Blabberbox:Random blog-like posts from pftq.Share on Twitter

Natural vs Western Posture

June 21st, 2015 | Posted by pftq in Blabberbox | #
Thought this was a very interesting article, special thanks to Kwelstr at xrptalk for originally sharing.
Why Indigenous Cultures Don't Have Back Pain

It reminds me of the several occasions where I actually stressed my neck and back trying to follow advise for sitting up straight (I'm a short guy and tend to sit with legs folded, which then leads to the usual "sit up straight" advice).  IMO it makes the most sense to stick with what felt most natural/comfortable as a child rather than *think* about what your posture or lifestyle should be like.
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Tech vs Film Culture

June 20th, 2015 | Posted by pftq in Blabberbox | #
Thought this was pretty hilarious but spot on with the tech culture I've been dealing with for the last three years.
The Real Culture Wars or Hollywood Vs. Silicon Valley

Very typical quantified, tech thinking to want to watch more movies as opposed to actually appreciate movies.
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The Perfect Storm for Silicon Valley

June 19th, 2015 | Posted by pftq in Blabberbox | #
"Thoughts on Exuberance in Silicon Valley"

The last few years have been pretty incredible for the San Francisco Bay Area.  You really have to have lived here as I have to see how easily capital has flowed into the area, the effects of it trickling into nearly every industry even remotely tech related.  Just two years ago, there was San Francisco being more expensive than most cities but not quite at the level of New York or other top tier cities.  Now an apartment that once rented for $2500 can command mid-$3000s or higher.  A place the size of a walk-in closet at under 200 sqft can be found at $1700 or more.  When I first graduated college in 2013, the predominant attitude I saw in my peers was still that of caution and skepticism about the job market.  Now I have peers who have literally switched full time tech jobs every 4 months, some who would buy up an armful of snacks at a convenience store only to throw it all away upon changing their mind, others who take Uber to work everyday for sheer convenience (what's next? an app to do laundry?), and many who are living paycheck to paycheck spending every dime they get as if they'll always have a job.

Before I get too far into this discussion, I want to be clear that I do not think tech is necessarily a bubble.  There is a lot of actual new technology out there worth paying attention to.  This year in particular is shaping up to be the year of Fintech (cryptocurrencies, payments, financial software) and Virtual Reality (Rift, Leap Motion, Magic Leap, Hololens) in terms of what is coming to fruition and where attention is focused.  A more distant 3rd would be healthcare/biotech, but one doesn't really walk into an event in Silicon Valley and hear as much about it.  In later years, I expect we'll also see more of artificial intelligence (the real deal, not just linear regression that so many startups are selling right now), quantum computers, robotics, nanotechnology, and energy/transportation (self-driving cars, solar power, jetpacks, etc).  These to me are actual new technologies and developments as opposed to simply using existing technology in different ways or repackaging old ideas into new environments.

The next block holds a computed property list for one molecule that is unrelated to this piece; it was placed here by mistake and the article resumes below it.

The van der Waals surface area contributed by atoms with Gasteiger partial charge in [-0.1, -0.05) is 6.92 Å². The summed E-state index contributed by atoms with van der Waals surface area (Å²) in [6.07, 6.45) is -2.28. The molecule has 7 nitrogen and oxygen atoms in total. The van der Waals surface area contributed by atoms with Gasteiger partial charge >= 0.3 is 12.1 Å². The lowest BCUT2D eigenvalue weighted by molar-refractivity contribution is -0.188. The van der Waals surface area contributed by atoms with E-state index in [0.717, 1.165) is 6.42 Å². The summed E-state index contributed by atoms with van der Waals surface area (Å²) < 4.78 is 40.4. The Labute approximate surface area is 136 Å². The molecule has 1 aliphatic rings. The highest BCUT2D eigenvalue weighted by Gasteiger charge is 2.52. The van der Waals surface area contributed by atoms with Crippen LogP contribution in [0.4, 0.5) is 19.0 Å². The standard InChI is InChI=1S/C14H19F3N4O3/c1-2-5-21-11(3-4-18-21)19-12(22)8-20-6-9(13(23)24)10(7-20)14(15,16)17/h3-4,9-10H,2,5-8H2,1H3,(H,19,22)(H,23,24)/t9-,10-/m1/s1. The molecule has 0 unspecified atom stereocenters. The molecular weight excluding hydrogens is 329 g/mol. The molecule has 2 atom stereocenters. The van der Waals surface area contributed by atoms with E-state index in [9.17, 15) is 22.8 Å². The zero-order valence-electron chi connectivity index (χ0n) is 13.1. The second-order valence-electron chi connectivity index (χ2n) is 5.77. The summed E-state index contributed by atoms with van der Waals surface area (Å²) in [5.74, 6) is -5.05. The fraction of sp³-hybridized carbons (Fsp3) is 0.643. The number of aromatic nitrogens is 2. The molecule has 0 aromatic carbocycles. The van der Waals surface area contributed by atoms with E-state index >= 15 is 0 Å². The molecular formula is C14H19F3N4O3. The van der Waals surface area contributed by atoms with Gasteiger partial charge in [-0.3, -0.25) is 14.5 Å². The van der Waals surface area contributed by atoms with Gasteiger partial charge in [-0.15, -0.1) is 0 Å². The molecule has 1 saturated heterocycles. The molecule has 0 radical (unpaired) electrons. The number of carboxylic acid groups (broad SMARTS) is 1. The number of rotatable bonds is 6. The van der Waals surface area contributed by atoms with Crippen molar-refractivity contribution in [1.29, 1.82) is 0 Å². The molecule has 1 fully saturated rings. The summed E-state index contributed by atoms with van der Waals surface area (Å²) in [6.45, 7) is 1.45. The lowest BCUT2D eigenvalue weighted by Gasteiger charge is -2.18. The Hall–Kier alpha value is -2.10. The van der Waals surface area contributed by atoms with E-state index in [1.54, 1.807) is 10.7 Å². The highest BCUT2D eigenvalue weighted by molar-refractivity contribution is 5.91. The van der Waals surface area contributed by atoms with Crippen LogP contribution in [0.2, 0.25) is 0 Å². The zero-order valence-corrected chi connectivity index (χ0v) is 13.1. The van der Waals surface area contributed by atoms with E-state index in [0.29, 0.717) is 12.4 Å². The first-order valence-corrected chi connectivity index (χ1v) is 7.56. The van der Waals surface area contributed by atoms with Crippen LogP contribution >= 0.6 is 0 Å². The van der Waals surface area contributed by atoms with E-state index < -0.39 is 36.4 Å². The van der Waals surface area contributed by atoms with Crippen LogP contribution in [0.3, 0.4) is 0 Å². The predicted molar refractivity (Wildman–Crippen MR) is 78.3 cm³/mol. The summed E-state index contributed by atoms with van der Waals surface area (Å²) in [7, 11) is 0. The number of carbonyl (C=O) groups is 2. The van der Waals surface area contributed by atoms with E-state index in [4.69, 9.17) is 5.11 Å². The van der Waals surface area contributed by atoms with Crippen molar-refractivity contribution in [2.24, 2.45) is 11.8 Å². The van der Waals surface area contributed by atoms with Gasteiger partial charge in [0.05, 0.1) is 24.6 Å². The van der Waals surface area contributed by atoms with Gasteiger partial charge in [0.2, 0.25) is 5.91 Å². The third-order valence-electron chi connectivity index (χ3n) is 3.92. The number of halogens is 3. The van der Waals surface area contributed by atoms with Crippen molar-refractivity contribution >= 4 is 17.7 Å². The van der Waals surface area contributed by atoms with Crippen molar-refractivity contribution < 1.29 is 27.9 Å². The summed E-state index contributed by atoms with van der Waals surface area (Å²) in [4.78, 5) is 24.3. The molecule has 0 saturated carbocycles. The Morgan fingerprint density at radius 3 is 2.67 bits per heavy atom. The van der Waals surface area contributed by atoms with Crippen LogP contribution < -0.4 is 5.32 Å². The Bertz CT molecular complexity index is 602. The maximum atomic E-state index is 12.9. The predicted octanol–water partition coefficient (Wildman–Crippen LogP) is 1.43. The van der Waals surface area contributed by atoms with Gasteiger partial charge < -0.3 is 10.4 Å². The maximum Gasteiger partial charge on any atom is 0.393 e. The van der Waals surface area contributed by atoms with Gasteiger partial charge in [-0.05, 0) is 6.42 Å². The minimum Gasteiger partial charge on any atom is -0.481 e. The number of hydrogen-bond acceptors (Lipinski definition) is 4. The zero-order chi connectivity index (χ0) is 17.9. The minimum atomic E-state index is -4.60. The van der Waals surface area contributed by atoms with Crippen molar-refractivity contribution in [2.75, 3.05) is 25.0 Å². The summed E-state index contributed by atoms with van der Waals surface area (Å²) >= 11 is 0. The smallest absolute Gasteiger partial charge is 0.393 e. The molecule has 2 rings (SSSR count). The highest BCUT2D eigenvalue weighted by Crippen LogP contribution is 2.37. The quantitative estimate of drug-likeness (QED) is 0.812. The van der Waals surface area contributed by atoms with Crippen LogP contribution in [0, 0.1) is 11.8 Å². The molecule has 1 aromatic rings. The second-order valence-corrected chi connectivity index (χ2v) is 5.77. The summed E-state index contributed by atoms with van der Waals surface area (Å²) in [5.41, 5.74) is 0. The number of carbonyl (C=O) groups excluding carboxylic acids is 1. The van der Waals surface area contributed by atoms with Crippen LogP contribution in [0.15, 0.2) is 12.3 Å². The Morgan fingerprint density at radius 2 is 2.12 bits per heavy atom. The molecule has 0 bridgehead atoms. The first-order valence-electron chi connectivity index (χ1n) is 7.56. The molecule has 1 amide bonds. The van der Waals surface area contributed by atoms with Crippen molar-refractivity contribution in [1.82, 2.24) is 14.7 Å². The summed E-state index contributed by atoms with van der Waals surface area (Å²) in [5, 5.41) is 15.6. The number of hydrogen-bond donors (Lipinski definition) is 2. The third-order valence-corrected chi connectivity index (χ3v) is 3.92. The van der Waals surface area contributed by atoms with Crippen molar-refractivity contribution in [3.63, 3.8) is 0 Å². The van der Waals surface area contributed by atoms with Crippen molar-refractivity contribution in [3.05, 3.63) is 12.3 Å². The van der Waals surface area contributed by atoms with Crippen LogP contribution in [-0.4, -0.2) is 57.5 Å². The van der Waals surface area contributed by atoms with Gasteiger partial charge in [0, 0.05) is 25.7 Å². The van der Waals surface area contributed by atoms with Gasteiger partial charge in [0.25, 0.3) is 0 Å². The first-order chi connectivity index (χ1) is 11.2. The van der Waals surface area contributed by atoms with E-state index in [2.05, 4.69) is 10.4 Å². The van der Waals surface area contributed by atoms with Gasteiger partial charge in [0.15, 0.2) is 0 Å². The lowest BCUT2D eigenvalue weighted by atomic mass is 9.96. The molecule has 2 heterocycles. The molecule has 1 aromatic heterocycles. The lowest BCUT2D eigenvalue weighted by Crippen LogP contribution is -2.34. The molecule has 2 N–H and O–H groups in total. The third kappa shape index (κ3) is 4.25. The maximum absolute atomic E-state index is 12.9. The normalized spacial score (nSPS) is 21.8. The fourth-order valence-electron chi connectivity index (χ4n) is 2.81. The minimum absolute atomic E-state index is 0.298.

What I do think is that there are many subcategories of tech which are in a bubble and that the flow of easy capital will be slowing down across the board.  The type of companies I would be careful about are those that are not really building anything new or are just riding trends rather than creating their own.  Services or products that are merely convenience or solving strictly first-world problems (too lazy to do x) are also, in my opinion, things to be cautious about.  There are many in the Valley itself who will absolutely deny this, but I think that is hard to accept when companies are getting so easily funded at high valuations, many of which do not even have a prototype let alone revenue.  Many will try to value themselves on the number of users (or even just potential users) over the actual business model (or worse, adding users *is* the business model).  It is utterly backwards.  Figuring out how to increase users and traction is optimization and refinement that one does at a later stage in the business when things are up and running.  You can't optimize your revenue when you don't have any.  You don't worry about retaining users when you haven't figured out what you're even going to do with them.  It's a common case of confusing correlation and causation.  It's affirming the consequent.  A successful product may come with many users, but it's logically fallacious to think the reverse is true.  In the meantime, VCs continue to approach startups that build user traction and value them as if the monetization is guaranteed to happen.